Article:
Quantum computation and analyses of computation
It is well-known that certain quantum computers can perform some computational tasks faster than any known classical computer (see Nielsen and Chuang (2000) for several examples). Some, Deutsch (1997) for instance, have suggested that the way to explain this quantum speed-up is to adopt what Duwell (2004) and (2007) calls the Quantum Parallelism Thesis (QPT): quantum computers compute multiple values of a function in a single computational step. Moreover, classical computers are not capable of such behavior. Though the QPT is oft cited as an explanation of quantum speed-up, especially in popular media, its adequacy to explain quantum speed-up has been challenged by Steane (2003) as well as others such as Bub (2010).
In his (2003), Steane argues that the evidence cited for establishing truth of the QPT is insufficient. He argues for this claim by providing an example of a process which is, prima facie, an instance of parallel computation of multiple values of a function, but which ultimately cannot be interpreted as such. The similarity between his example process and the process which is cited as evidence of quantum parallelism is striking. Finally, he suggests that a particular kind of quantum computer, the one-way computer (see Raussendorf and Briegel (2001) and (2002)), cannot be interpreted as computing many values of a function in a single computational step.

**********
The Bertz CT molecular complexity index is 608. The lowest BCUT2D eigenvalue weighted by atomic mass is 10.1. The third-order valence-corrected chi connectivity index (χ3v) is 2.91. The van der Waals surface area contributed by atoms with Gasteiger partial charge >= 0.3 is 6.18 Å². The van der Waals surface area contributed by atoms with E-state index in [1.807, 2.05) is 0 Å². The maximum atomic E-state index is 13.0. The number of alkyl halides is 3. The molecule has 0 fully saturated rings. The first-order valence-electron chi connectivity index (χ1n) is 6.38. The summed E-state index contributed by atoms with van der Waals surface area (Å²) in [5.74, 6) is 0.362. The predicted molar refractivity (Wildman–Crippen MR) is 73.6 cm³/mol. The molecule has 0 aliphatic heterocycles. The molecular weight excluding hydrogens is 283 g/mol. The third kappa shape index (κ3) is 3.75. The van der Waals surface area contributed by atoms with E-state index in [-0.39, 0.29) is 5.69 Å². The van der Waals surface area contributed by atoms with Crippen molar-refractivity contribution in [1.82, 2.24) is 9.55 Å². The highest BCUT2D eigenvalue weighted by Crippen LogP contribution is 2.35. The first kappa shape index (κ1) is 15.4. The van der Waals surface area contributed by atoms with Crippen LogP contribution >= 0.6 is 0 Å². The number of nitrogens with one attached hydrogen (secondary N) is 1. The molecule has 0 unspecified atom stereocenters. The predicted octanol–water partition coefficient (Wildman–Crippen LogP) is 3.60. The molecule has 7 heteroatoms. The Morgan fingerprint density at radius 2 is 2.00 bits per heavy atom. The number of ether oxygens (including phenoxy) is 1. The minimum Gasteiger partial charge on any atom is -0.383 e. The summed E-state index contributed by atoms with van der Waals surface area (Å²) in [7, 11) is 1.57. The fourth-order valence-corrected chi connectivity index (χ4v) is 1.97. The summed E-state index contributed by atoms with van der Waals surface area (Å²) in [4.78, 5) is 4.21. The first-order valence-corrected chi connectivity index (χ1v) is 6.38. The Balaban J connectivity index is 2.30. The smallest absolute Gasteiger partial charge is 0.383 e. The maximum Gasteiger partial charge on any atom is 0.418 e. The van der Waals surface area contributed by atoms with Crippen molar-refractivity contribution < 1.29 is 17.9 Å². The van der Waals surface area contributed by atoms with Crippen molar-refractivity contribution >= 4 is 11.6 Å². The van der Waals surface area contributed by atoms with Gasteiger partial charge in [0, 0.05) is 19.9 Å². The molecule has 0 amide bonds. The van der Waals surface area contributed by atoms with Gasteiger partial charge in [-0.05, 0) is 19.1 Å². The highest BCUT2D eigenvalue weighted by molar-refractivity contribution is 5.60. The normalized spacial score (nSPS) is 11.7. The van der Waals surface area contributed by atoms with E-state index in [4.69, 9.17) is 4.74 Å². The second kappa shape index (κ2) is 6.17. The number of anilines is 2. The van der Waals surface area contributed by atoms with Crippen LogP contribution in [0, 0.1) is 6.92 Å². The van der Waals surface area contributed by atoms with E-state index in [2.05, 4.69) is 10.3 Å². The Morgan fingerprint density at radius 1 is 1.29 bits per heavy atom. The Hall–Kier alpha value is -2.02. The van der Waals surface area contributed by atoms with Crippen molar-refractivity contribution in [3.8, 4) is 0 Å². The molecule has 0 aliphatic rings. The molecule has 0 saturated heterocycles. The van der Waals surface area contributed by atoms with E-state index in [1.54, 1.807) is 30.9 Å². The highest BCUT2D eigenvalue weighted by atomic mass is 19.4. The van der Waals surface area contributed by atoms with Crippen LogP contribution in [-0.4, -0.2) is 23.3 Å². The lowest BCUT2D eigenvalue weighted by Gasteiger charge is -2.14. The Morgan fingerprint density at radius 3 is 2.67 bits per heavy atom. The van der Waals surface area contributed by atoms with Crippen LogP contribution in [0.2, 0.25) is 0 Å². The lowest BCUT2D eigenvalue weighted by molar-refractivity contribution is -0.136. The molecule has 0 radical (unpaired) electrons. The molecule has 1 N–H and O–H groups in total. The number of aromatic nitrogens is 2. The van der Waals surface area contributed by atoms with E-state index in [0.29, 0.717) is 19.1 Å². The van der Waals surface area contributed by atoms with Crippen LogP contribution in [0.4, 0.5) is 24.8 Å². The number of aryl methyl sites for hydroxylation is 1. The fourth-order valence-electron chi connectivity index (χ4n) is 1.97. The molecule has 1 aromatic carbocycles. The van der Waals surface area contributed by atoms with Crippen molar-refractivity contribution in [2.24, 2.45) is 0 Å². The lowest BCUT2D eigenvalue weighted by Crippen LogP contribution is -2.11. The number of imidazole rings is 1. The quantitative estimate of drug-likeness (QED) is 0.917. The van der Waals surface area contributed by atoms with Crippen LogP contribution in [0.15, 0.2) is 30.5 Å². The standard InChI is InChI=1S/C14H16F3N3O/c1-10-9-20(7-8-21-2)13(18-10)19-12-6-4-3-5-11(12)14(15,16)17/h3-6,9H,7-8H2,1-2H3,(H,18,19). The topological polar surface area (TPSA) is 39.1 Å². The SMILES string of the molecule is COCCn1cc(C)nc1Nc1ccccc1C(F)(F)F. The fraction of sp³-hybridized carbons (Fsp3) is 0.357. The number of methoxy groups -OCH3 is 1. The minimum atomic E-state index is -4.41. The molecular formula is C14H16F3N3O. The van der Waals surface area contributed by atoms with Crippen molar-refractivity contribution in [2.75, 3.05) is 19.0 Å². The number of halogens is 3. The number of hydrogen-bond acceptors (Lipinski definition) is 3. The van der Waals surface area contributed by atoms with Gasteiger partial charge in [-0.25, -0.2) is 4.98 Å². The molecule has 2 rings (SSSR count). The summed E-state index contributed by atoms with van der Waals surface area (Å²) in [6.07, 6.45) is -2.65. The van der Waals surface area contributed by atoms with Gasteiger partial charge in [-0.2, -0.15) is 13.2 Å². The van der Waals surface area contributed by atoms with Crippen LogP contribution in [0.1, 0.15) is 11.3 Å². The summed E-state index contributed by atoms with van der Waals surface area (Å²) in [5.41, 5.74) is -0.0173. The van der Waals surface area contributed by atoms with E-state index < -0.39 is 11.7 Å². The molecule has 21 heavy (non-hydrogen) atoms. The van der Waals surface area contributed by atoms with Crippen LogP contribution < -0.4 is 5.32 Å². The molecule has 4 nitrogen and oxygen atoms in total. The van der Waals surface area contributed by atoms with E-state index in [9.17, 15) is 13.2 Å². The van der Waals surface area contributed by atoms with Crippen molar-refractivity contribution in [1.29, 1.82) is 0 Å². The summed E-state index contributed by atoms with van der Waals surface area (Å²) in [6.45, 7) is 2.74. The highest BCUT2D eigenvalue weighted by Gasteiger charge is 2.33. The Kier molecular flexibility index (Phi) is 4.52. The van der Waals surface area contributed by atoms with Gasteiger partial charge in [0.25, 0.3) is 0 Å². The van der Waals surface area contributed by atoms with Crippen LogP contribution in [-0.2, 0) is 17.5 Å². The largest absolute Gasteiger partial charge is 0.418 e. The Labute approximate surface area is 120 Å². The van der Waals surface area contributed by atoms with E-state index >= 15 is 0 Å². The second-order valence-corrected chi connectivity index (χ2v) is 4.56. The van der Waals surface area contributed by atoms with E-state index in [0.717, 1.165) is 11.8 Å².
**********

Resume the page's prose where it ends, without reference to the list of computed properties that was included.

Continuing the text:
Steane's work raises two interesting questions: First, when is a machine performing a genuine computation? Second, given that a genuine computational process occurs and the machine outputs all the values of a function, must this be the result of doing all of the individual computations?
Interestingly, the discussion of quantum speed-up has taken place without consulting philosophical analyses of computation. Analyses of computation aim to identify which physical processes are computational, and in most cases specify which functions, if any, have been computed. Moreover, analyses of computation aim to account for the computational abilities of a system. These analyses are just what it takes to address the questions above in a principled way, as well as to decide the truth of the QPT. So, discussions of quantum speed-up can certainly be enriched, and some questions might be decided, by an application of analyses of computation in the quantum context. I aim to do just that.
As much as discussions of quantum speed-up can benefit from consideration of analyses of computation, so too can analyses of computation benefit from consideration of quantum computers. Analyses of computation have been developed with a keen eye on making sure that paradigm examples of computation turn out to qualify as computations, but they have not kept up with recent advancements in quantum computing. To be fair, given the focus on quantum network computers, which are strikingly similar in many respects, but of course not all, to classical network computers, one might reasonably suspect there is nothing importantly new going on with respect to analyses of computation. That said, alternative kinds of quantum computers exist, in particular, the one-way computers mentioned above, which operate very differently than quantum network computers. Analyses of computation might be improved by considering such exotic kinds of computers.